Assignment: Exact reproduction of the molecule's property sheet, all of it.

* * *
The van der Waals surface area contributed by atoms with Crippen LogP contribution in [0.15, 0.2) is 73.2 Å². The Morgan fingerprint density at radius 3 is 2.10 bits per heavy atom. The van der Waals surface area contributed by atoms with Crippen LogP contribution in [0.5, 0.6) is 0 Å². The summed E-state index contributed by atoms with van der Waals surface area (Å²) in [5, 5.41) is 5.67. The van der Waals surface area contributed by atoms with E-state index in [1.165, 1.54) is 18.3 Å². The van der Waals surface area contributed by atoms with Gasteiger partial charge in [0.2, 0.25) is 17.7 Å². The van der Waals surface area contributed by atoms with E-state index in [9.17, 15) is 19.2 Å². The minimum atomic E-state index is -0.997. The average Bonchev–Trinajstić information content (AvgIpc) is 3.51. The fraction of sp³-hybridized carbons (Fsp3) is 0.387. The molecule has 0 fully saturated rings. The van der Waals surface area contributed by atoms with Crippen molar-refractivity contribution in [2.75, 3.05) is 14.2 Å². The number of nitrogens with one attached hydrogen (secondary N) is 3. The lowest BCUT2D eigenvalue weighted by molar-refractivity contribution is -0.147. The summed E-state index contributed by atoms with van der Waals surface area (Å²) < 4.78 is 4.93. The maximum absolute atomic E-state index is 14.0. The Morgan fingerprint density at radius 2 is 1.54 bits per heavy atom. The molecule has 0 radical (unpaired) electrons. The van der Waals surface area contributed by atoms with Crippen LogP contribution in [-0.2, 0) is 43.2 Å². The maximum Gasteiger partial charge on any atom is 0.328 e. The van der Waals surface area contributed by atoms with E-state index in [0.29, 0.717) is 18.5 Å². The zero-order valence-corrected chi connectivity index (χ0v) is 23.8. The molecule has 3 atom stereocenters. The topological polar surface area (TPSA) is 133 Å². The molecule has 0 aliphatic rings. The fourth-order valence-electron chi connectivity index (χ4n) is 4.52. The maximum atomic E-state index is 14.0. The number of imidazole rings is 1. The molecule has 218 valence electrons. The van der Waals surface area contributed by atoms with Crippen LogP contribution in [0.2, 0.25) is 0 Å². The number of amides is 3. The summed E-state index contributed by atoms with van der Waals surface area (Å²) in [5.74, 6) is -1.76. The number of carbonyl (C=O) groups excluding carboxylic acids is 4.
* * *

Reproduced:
The van der Waals surface area contributed by atoms with Crippen LogP contribution in [0.15, 0.2) is 73.2 Å². The Morgan fingerprint density at radius 3 is 2.10 bits per heavy atom. The van der Waals surface area contributed by atoms with Crippen LogP contribution in [0.5, 0.6) is 0 Å². The summed E-state index contributed by atoms with van der Waals surface area (Å²) in [5, 5.41) is 5.67. The van der Waals surface area contributed by atoms with E-state index in [1.165, 1.54) is 18.3 Å². The van der Waals surface area contributed by atoms with Gasteiger partial charge in [0.2, 0.25) is 17.7 Å². The van der Waals surface area contributed by atoms with E-state index in [9.17, 15) is 19.2 Å². The minimum atomic E-state index is -0.997. The average Bonchev–Trinajstić information content (AvgIpc) is 3.51. The fraction of sp³-hybridized carbons (Fsp3) is 0.387. The molecule has 0 fully saturated rings. The van der Waals surface area contributed by atoms with Crippen molar-refractivity contribution in [2.75, 3.05) is 14.2 Å². The number of nitrogens with one attached hydrogen (secondary N) is 3. The lowest BCUT2D eigenvalue weighted by molar-refractivity contribution is -0.147. The summed E-state index contributed by atoms with van der Waals surface area (Å²) < 4.78 is 4.93. The maximum absolute atomic E-state index is 14.0. The Morgan fingerprint density at radius 2 is 1.54 bits per heavy atom. The molecule has 0 radical (unpaired) electrons. The van der Waals surface area contributed by atoms with Crippen LogP contribution in [-0.2, 0) is 43.2 Å². The maximum Gasteiger partial charge on any atom is 0.328 e. The van der Waals surface area contributed by atoms with E-state index in [0.29, 0.717) is 18.5 Å². The zero-order valence-corrected chi connectivity index (χ0v) is 23.8. The molecule has 3 atom stereocenters. The topological polar surface area (TPSA) is 133 Å². The molecule has 0 aliphatic rings. The fourth-order valence-electron chi connectivity index (χ4n) is 4.52. The maximum atomic E-state index is 14.0. The number of imidazole rings is 1. The molecule has 218 valence electrons. The van der Waals surface area contributed by atoms with Crippen LogP contribution in [0.2, 0.25) is 0 Å². The number of amides is 3. The summed E-state index contributed by atoms with van der Waals surface area (Å²) in [5.74, 6) is -1.76. The number of carbonyl (C=O) groups excluding carboxylic acids is 4.